Not only that, but the game’s success has also allowed the franchise to generate over $1 billion in Net Bookings, becoming the second franchise in 2K’s history to achieve this milestone, the first being the “NBA 2K” franchise. Sales in all platforms exceeded expectations, including PC sales through the Epic Games Store, which were said to be “incredibly strong.” 

So of course, there are things that cause companies and parts of the gaming community to be drawn to the Epic Games Store. The main thing being the much lower sales split that Epic offers to developers, which is an 88 percent cut going to the developers rather than Steam’s 70 percent cut. 

This argument was one that started very soon after the beginning of the Epic Games Stores exclusives and is still something that is discussed today, and many developers are very passionately on the side of Epic when it comes to providing larger sales cuts.

Many say larger portions of profit going to the developers themselves means more resources can be turned into making bigger and better games in the future. This is very true, but is that enough to justify exploiting and herding their customer base to a whole different medium of purchasing their game? The answer to that is still not agreed on.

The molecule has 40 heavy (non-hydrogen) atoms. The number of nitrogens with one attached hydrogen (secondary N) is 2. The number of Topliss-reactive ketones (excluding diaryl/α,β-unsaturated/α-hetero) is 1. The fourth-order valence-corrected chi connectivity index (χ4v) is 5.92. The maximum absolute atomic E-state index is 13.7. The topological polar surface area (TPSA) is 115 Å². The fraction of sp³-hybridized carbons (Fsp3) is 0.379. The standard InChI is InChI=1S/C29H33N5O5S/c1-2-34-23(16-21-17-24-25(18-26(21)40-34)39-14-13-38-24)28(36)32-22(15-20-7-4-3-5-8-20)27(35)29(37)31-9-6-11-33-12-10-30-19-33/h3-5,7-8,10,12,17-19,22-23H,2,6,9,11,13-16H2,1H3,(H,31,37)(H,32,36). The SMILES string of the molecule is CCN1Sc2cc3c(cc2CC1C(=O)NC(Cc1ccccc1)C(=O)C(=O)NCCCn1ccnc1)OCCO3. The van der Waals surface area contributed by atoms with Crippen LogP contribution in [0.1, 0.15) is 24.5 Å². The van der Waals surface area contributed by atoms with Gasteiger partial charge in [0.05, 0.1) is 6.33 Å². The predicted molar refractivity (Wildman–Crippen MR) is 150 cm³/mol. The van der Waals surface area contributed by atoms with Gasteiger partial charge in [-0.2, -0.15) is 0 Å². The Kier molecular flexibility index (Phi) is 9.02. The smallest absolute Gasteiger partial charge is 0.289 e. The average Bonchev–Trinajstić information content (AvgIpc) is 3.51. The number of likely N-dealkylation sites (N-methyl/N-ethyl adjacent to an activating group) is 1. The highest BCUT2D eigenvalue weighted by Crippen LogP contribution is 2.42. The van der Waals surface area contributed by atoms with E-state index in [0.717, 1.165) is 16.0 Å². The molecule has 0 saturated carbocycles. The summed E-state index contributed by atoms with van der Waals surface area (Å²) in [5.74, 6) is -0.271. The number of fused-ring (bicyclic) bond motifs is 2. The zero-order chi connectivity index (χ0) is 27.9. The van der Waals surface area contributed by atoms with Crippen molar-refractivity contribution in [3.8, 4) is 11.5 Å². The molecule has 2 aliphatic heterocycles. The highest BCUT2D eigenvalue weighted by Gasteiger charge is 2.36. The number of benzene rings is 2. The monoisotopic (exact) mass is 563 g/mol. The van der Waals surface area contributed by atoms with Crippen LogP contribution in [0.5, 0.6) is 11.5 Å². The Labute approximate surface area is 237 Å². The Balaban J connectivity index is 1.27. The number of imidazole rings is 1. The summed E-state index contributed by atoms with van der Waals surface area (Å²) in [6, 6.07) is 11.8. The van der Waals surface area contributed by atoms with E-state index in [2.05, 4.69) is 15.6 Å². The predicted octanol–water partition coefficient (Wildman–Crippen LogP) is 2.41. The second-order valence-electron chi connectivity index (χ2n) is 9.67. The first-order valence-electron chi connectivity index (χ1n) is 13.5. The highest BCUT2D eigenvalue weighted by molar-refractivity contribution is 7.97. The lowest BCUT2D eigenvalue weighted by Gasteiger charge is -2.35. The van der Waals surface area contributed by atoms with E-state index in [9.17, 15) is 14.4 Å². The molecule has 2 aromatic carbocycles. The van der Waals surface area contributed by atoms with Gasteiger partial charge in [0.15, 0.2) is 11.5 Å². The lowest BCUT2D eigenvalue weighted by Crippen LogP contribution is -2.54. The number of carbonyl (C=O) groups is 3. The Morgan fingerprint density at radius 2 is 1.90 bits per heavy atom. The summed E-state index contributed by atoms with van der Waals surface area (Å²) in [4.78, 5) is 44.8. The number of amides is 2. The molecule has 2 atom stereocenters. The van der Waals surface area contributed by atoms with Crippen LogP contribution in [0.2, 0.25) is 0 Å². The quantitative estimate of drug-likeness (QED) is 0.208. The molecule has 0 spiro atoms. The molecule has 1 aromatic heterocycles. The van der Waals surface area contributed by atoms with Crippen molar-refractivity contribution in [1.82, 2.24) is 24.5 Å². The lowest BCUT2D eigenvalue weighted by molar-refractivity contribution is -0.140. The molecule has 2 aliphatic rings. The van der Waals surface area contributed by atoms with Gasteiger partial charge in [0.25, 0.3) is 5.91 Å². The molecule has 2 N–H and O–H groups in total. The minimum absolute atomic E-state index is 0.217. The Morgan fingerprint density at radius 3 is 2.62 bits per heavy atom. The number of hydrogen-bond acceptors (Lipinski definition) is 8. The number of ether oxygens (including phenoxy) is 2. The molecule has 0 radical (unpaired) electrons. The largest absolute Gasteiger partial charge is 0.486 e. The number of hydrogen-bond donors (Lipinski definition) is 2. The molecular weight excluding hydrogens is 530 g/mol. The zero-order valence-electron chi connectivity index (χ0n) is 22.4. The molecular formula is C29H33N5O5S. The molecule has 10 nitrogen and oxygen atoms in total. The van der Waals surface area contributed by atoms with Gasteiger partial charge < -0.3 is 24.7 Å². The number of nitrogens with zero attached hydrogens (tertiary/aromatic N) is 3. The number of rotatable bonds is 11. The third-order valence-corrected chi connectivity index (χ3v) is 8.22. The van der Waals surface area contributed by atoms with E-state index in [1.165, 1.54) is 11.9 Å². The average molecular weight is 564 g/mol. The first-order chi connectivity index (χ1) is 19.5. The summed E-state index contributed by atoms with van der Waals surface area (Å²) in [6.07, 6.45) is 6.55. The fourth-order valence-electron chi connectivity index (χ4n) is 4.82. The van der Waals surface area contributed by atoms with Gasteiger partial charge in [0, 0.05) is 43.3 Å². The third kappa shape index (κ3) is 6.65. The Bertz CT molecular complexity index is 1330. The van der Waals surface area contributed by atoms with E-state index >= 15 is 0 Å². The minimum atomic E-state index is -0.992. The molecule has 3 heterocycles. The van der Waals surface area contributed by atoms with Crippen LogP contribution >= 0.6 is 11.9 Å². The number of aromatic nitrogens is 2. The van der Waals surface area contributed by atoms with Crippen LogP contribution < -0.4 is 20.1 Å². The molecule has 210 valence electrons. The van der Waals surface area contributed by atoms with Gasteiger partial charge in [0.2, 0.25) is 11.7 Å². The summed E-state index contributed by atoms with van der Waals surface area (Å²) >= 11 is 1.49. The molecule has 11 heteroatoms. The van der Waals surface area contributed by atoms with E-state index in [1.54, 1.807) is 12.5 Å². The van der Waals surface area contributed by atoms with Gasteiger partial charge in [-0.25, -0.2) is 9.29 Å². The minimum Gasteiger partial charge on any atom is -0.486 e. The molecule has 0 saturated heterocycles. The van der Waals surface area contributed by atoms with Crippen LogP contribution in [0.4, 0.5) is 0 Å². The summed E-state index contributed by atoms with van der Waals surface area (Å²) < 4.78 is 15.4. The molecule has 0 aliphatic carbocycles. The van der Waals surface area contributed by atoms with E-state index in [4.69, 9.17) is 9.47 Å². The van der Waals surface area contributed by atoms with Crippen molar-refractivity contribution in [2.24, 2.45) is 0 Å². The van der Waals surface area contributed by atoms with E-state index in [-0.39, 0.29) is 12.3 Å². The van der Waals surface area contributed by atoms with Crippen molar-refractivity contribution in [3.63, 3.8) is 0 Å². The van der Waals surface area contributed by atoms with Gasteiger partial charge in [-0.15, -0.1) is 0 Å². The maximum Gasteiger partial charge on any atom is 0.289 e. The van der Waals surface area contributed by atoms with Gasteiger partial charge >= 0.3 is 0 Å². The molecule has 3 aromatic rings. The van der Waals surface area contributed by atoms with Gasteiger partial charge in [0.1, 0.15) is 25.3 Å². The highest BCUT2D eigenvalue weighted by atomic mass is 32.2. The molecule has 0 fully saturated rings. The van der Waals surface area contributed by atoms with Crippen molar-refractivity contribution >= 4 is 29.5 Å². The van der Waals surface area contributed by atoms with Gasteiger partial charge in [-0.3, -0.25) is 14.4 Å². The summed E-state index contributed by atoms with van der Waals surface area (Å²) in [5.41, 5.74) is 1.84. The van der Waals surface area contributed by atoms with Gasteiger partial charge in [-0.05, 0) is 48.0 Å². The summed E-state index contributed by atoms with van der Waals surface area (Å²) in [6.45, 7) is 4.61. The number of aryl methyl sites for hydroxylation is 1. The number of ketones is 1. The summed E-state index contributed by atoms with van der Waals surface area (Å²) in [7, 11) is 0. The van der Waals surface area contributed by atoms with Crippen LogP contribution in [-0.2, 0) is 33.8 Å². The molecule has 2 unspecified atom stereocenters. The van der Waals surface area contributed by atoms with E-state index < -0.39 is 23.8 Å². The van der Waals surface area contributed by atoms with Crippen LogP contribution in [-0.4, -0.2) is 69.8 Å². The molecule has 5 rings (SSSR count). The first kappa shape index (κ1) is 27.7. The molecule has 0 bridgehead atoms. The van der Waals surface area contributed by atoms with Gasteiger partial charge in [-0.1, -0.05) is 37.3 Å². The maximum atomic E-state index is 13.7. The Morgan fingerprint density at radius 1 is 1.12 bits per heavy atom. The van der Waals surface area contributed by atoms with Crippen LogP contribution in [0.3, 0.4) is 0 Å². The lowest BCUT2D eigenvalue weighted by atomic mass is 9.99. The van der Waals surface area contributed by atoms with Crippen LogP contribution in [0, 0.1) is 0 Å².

So, what is the line that must be drawn for publishers to know what is required of a digital distributor in order for their customers to be able to safely and comfortably purchase and play the games they want and also actually enjoy using the launcher? 

Just like a customer walking into a grocery store, there is always a list of expectations one has regarding the store. There are obvious things the store must have in order for you to feel comfortable shopping, such as the availability of shopping carts; a wide selection of products so that you know you’ll always find what you need; up-to-date registers and software that can be trusted with using your information; and competent employees that know their job and do it well. 

Why shouldn’t these same expectations be something that digital distributors are expected to meet in order to have business? Why is the label plagued with distribution software that is only created to give an easy way to bar exclusive titles? All they do is force those who use them to constantly jump from launcher to launcher, website to website and publisher to publisher, just to find a specific game they are interested in. Why do consumers put up with it?

They shouldn’t have to put up with it, but they do because for some reason buying video games and other digital software is considered different than shopping in local markets. Regardless, digital software distribution should have to meet the same standards that any other store or business must meet, especially in a generation where online shopping is becoming more and more relevant.